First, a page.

Well the answer is obvious, In the absence of a god(s) A heaven or hell or anything
spiritual. You must come to the conclusion that there is only one way "You" will continue.


Well, just because immortality is the only way to "preserve" oneself indefinitely doesn't mean that people will necessarily do it...there has to be positive moral and social arguments as well.

Interesting comments, Lionel.

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#4 Bruce Klein

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Posted 13 September 2002 - 10:52 PM

Yes..
Thanks Lionel,
A provocative metaphor to say the least. I agree in total.

#5 caliban

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Posted 27 September 2002 - 01:24 AM

I have trouble finding the category of this post.

- It is not an essay (especially in regard of Johns post on the same topic which is admittedly a very harsh one)
- It is not a forum post, because (to me) it does not raise any new issues or contentious points.
- It is not a pamphlet because it does not have an audience. If you don't want to preach to the choir you cannot use words like "memes" before explaining them first. The reasoning for that is too transhumanist specific, I think.

But it is certainly an eloquent entry.


To Lionel:
As appealing the metaphor might be to some of us, one might it find it very telling that it is a bit false: Gallups chimps (and later other species including elephants) did in most cases not immediately recognize their reflection as such. They had to be taught (by experience) for about 3 days before they did. (Gallup, G.G. Jr (1970) Chimpanzees: self-recognition. Science. 167: 86-87. and many later papers)
Somewhat encouraging eh?

caliban

#6 MichaelAnissimov

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Posted 27 September 2002 - 10:58 PM

I have trouble finding the category of this post.

- It is not an essay (especially in regard of Johns post on the same topic which is admittedly a very harsh one)
- It is not a forum post, because (to me) it does not raise any new issues or contentious points.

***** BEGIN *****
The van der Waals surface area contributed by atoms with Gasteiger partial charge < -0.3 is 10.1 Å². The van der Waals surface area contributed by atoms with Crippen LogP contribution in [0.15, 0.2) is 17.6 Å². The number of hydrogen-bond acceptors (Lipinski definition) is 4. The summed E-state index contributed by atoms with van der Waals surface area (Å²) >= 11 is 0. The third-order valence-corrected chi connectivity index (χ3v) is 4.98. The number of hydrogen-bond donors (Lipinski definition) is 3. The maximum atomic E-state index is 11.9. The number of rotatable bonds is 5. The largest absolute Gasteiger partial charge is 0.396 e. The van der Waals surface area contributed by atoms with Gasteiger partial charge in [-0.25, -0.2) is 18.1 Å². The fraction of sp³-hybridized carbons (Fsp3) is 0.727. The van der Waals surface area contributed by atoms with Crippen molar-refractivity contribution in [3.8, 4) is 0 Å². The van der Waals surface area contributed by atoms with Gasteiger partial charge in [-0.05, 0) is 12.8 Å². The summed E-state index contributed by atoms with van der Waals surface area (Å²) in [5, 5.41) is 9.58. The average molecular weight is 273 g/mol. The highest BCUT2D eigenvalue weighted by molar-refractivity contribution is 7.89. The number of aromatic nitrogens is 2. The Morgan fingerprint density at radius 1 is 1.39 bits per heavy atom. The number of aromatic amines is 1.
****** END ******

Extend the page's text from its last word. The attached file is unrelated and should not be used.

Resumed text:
- It is not a pamphlet because it does not have an audience. If you don't want to preach to the choir you cannot use words like "memes" before explaining them first. The reasoning for that is too transhumanist specific, I think.


Thanks, I agree with you on these points. A newer version will soon be created which will mostly be along the lines of a pamphlet. I look forward to your criticism on future versions.

#7 chestnut

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Posted 01 October 2002 - 02:18 AM

Michael, I was impressed when we met and am again now. You are always so helpful in making difficult concepts to grasp seem very easy and logical. Your writing is simple to understand and easy to follow. Although you have reached such a high SL understanding and grasp concepts so easy you are always willing to share with others and explain in basic terms. Thank you for reaching out to those who need help ;))

#8 MichaelAnissimov

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Posted 01 October 2002 - 08:45 AM

Thank you very much, Susan! In the past few months I have tried to put more focus on writing introductory-level material; transhumanism deserves to be understood by *everyone*!

#9 bacopa

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Posted 17 September 2003 - 02:26 AM

Michael the problem is that many people can't fathom that we're descended from monkeys. It's hard to except that humans are just a step along the way for evolutionary progress, even though evolution doesn't really progress necessariy it's more indifferent but the point is how to we get people to realise that we have essentially the tools and will necessary to become post-human therefore better than human, and I truly believe that we can control evolution to meet our goal of becoming a truly advanced creature

#10 adering